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Transition to Adulthood

The Big Picture

What Does “Transition” Mean?

A “transition” is a Movement, Passage, or Change from One Position to Another

The word “transition” is often used in human services to refer to the general process of someone moving, or being moved, from one set of services to another.

In common English, a “transition” is a movement, passage, or change from one position, state, stage, subject, concept, etc., to another.

What does transition mean?

What does “transition” mean?

The word comes from a Latin word “transire,” which means to go across, and often refers to the process, not the end result. Thus, “transitioning” is the act of making a change, of going from one set of characteristics or circumstances to another. It may not be instantaneous; more often, a series of steps or phases will be involved.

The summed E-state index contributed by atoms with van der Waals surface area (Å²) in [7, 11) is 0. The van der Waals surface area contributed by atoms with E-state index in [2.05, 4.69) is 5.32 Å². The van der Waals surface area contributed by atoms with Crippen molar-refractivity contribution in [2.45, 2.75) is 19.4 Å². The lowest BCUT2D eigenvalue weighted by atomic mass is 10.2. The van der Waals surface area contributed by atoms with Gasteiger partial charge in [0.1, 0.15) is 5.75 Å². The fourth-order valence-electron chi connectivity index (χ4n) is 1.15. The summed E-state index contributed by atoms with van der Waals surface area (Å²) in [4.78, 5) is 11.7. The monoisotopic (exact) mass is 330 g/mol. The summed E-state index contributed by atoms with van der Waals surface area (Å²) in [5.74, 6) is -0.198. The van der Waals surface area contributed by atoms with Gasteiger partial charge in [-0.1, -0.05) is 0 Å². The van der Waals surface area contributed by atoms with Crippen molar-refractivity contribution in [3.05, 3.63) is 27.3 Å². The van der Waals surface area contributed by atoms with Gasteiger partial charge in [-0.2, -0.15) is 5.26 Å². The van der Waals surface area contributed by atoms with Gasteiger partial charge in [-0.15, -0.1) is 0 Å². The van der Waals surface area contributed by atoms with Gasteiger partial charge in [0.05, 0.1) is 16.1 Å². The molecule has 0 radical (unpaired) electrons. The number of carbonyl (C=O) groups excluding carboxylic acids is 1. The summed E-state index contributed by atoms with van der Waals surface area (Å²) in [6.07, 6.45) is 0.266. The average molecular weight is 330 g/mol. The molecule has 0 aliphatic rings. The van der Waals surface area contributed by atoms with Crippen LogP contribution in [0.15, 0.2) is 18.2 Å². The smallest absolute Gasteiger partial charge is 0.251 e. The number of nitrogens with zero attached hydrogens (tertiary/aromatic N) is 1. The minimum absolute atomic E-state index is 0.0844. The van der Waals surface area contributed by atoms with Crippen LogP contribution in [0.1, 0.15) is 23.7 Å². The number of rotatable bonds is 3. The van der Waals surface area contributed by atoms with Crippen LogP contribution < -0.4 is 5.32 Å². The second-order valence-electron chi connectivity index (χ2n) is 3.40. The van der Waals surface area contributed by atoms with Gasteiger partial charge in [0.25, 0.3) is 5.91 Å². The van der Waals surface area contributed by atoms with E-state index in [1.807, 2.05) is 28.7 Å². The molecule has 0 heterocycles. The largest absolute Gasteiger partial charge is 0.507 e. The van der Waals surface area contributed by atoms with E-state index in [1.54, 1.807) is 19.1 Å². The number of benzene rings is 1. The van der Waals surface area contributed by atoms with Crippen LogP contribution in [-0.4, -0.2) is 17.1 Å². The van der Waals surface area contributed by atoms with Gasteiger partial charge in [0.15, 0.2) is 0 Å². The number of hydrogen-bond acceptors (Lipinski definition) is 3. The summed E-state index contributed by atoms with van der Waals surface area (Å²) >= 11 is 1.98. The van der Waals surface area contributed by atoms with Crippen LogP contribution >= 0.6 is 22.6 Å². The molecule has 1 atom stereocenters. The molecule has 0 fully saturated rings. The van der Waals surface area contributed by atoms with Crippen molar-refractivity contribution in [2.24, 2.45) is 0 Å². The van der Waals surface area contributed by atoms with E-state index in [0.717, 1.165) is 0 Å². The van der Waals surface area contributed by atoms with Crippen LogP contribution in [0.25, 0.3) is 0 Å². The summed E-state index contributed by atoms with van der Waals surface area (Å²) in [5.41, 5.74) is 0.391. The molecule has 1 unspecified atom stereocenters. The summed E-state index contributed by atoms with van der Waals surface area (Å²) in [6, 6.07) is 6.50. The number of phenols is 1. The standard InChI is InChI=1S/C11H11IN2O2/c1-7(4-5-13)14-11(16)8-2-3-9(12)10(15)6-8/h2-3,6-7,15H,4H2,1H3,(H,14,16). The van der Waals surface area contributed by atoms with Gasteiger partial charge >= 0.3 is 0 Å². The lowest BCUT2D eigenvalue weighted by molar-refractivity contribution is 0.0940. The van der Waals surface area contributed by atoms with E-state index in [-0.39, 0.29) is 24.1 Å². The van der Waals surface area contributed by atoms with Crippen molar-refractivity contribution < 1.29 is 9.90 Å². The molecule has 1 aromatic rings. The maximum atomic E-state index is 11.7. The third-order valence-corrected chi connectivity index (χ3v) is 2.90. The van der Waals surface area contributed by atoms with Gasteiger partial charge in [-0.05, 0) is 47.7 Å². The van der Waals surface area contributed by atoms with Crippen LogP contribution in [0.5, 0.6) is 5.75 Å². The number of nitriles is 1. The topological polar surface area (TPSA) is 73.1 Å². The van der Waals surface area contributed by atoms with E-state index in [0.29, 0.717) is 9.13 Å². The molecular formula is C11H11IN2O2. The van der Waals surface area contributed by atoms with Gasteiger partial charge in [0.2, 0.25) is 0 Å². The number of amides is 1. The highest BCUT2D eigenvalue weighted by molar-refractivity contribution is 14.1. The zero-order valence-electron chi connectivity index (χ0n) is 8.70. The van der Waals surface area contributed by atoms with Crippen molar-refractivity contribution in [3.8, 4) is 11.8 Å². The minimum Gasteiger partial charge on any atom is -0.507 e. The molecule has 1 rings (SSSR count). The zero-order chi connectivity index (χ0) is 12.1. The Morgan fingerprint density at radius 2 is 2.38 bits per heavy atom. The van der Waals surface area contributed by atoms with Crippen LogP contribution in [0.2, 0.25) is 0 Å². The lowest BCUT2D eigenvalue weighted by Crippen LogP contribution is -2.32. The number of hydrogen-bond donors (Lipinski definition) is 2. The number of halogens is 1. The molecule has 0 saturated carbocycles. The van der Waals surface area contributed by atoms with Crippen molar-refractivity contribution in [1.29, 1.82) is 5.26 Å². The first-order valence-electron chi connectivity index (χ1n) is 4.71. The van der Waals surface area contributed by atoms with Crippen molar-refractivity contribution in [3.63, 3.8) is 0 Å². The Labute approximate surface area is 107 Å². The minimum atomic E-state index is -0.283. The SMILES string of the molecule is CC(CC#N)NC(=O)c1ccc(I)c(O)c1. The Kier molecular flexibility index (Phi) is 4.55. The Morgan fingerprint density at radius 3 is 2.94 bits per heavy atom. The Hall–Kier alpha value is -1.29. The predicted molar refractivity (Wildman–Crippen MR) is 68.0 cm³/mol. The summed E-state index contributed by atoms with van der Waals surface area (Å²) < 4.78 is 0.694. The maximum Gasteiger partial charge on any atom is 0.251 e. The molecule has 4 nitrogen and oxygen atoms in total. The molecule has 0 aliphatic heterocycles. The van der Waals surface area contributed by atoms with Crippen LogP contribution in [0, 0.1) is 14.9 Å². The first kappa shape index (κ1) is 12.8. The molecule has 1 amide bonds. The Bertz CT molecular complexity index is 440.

In the context of this website, the Multiple Systems Navigator, “transition” can refer to going from child-serving program(s) to adult-serving program(s), school to work, group residence to independent living, juvenile justice to adult correctional system, guardianship to emancipation, and other scenarios in which responsibilities change hands.

Keep in mind that transition to life as an adult can occur gradually or abruptly. However, in most cases, advance planning leads to better outcomes.

Formal transition planning is required by law in regard to foster care, juvenile justice, special education, and other program placements.

Transition is a Process

It is important for you to know that transition to adulthood is a process, not a series of discrete events. Transition to adulthood may be achieved in many different ways and time-frames. Transition to adulthood for people with learning difficulties may take significantly longer than for other young people and 'markers' of adult status may continue to be achieved throughout life, not just between the ages of 14-25.

You need to think about work; going to college; where to live; handling money; friends; relationships; safety; being in charge of your life; your rights and responsibilities; living independently; living a healthy lifestyle; and having fun.


Developed by the Council on Children and Families and Funded by the Developmental Disabilities Planning Council